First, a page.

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Message Board > Fabrics and more... > Prewashing flannel when used as a coat lining? ( Moderated by CynthiaSue)

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Prewashing flannel when used as a coat lining?
annekecaramin
annekecaramin
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Date: 11/4/13 9:38 AM

I'm planning a warm hooded winter jacket for a trip to Iceland in december, and I was thinking about ways to make it extra warm. I have a nice boiled wool for the shell and was planning to underline the whole thing with a densely woven suiting for some extra warmth and stability. The whole thing would be lined in cotton flannel, apart from the sleeves (I'd use something slippery on that, to make getting in and out of it easier). I've layered the fabrics together and think I might even get away with an extra layer of flannel on the front and back pieces.

My main question is this: I just moved house and currently don't have a washing machine nearby, so I try to limit prewashing to a minimum. I know flannel can shrink like hell, but is it really necessary to preshrink it if it's going into a garment that won't be washed anyway? Would giving it a steaming with an iron do the trick in this case?

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tourist
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tourist  Friend of PR
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Date: 11/4/13 9:52 AM

Two thoughts - one is that flannel will sometimes shrink with the slightest amount of moisture, so you may find it will continue to shrink even while you are pressing it during the construction of the coat. Two - I like to prewash to get the chemicals out.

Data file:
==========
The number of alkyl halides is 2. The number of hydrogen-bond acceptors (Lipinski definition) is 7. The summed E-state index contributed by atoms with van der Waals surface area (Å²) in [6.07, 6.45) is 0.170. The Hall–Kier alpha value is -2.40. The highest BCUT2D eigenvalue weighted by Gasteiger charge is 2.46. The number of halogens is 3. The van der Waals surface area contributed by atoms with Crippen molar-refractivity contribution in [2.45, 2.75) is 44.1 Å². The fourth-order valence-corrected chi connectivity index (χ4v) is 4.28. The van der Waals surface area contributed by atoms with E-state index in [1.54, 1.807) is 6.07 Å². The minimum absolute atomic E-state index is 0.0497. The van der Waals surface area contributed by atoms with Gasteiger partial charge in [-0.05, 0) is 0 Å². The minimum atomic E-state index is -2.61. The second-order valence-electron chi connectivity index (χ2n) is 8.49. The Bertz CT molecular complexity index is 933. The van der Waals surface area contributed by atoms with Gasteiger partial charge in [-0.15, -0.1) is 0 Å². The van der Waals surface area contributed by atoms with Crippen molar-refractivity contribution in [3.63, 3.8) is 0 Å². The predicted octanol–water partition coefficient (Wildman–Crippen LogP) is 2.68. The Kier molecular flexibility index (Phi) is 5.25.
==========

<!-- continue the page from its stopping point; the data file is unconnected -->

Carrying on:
Iceland in December! Wow - that will be an interesting trip.

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http://bgballroom.wordpress.com to follow the progress on my next ballgown.

annekecaramin
annekecaramin
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In reply to tourist <<


Date: 11/4/13 9:58 AM

Thanks for replying, I think I'll just soak it in a tub of hot water for a bit to be sure.

It will definitely be interesting! A friend of mine got an internship in Reykjavik and we decided to visit het for New Year's Eve on a whim... I've never been this far north at this time of year, but she left today so she'll be able to give us some advice on what to pack by then. I'll probably get some thermal leggings and warmer socks, and maybe sew a flannel slip to wear under my dresses or something.

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ccris
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In reply to annekecaramin <<
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Date: 11/4/13 11:40 AM

Look into a product called "thinsulate." It's extremely lightweight and warm. I know you're in Belgium and I have no idea if it's readily available there, but you can read about it here. Thinsulate. and here 3M Corporation Good luck.

NancyZL
NancyZL  Friend of PR
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In reply to annekecaramin <<
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Date: 11/4/13 6:02 PM